Craig Sager Passes Away at 65: A Closer Look at Acute Myeloid Leukemia
For you sports fanatics like myself, the passing of Craig Sager from leukemia at age 65 marks the loss of an NBA reporter who cannot be replaced. Mr. Sager exemplified professionalism, enthusiasm, an untiring work ethic, and perhaps most uniquely, an unforgettable fashion statement with his bold suits and multi-colored ties.
A sports reporter since 1981, he was well known for his on-court interviews with NBA coaches and players. Even Greg Popovich, the Spurs’ media-averse coach who disdained interviews, answered questions from Mr. Sager in a dignified and respectful manner. Craig Sager was revered around the NBA by players, coaches, referees, and fans. His flamboyant dress and colorful ties symbolized his enthusiasm and love for the game.
Unfortunately, he was diagnosed with acute myeloid leukemia (AML) in 2014 and missed the entire NBA season. His illness and the grueling treatment, including two bone marrow transplants (BMT) from his son, did not lessen his commitment to reporting on the NBA. He worked around-the-clock. He attained a remission, but the AML recurred in March 2016. Given 3-6 months to live by his doctors, he received a third BMT from an anonymous donor. The disease was unrelenting; the sports world lost its adopted son on December 14, 2016.
AML is a malignancy in which myeloid cells proliferate without differentiating into mature white blood cells (WBCs). The median age at diagnosis is 67 and age is the greatest risk factor. The disease can arise de novo or may develop as a complication of the myelodysplastic syndromes or the myeloproliferative disorders. Diagnosis required 20% blast cells (immature WBCs) in the peripheral blood or bone marrow. Infiltration of the bone marrow by blast cells results in pancytopenia (anemia, neutropenia, and thrombocytopenia) and the so-called B symptoms of night sweats, decreased appetite, and weight loss. The goal of treatment is to find a match for a bone marrow transplant, but when not available chemotherapy is used to achieve a remission. On treatment regimen includes a 7-day course of cytorabine combined with a 3-day course of an anthracycline-based agent. For older patients, a less toxic agent such as azacitidine or decitabine is administered in the outpatient setting with transfusions given as needed. For patients with the M3 component of AML, all trans retinoic acid (ATRA) can be used.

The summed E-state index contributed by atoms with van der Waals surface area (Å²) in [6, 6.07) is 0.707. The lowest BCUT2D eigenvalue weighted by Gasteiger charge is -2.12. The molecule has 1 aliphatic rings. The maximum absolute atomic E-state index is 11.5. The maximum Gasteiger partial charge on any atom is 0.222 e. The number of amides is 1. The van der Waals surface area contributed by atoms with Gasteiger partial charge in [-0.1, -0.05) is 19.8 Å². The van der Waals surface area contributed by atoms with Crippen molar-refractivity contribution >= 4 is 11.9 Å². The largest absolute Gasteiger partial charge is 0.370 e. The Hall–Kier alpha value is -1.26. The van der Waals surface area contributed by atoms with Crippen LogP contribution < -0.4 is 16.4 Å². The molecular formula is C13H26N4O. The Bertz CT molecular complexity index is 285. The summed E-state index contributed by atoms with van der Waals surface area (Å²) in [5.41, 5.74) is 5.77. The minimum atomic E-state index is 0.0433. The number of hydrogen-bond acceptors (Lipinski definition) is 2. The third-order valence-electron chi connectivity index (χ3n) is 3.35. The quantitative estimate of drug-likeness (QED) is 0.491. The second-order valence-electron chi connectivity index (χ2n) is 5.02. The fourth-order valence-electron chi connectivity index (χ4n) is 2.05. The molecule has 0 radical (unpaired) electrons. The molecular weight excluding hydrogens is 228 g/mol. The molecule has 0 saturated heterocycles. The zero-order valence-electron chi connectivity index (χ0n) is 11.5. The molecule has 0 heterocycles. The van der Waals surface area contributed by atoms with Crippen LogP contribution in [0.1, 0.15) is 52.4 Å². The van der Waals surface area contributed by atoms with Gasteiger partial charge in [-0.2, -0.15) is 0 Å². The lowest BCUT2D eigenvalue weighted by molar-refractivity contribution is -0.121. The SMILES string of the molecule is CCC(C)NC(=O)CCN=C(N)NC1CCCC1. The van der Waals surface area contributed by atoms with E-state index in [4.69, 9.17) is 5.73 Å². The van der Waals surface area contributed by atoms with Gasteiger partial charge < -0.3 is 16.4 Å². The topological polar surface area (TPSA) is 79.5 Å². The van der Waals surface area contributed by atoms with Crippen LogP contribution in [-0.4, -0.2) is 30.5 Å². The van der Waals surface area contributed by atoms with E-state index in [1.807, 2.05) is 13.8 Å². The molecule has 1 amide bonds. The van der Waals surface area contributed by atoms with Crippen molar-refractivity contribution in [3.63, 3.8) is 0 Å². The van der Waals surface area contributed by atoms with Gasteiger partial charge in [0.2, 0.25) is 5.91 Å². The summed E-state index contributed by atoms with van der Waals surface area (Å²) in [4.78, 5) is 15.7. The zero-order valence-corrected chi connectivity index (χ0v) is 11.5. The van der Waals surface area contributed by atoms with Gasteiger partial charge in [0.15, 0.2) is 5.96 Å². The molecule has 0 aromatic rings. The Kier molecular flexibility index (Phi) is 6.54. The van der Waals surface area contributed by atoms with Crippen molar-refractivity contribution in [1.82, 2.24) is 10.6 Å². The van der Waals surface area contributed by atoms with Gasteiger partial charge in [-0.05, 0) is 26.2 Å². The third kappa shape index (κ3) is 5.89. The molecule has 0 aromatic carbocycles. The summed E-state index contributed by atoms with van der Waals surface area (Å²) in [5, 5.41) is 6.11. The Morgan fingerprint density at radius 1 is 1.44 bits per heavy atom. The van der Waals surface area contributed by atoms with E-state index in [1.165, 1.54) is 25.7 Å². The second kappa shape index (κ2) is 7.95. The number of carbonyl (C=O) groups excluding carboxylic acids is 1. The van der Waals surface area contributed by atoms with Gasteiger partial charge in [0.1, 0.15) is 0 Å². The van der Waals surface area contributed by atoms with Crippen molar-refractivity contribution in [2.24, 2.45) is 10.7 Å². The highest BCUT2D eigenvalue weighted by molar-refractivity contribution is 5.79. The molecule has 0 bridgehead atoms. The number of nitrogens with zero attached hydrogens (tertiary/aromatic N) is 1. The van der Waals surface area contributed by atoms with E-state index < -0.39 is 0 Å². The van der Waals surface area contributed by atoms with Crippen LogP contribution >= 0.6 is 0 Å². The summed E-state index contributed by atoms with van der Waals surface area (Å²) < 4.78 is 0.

Craig Sager: Your love for the NBA and optimism in the face of a deadly disease will never by forgotten. May your soul rest in peace.
To learn more about Acute Myeloid Leukemia, check out the following resources:
Internal Medicine Review: Leukemia
American Cancer Society: Acute Myeloid Leukemia
Cleveland Clinic Continuing Education: Acute Myeloid Leukemia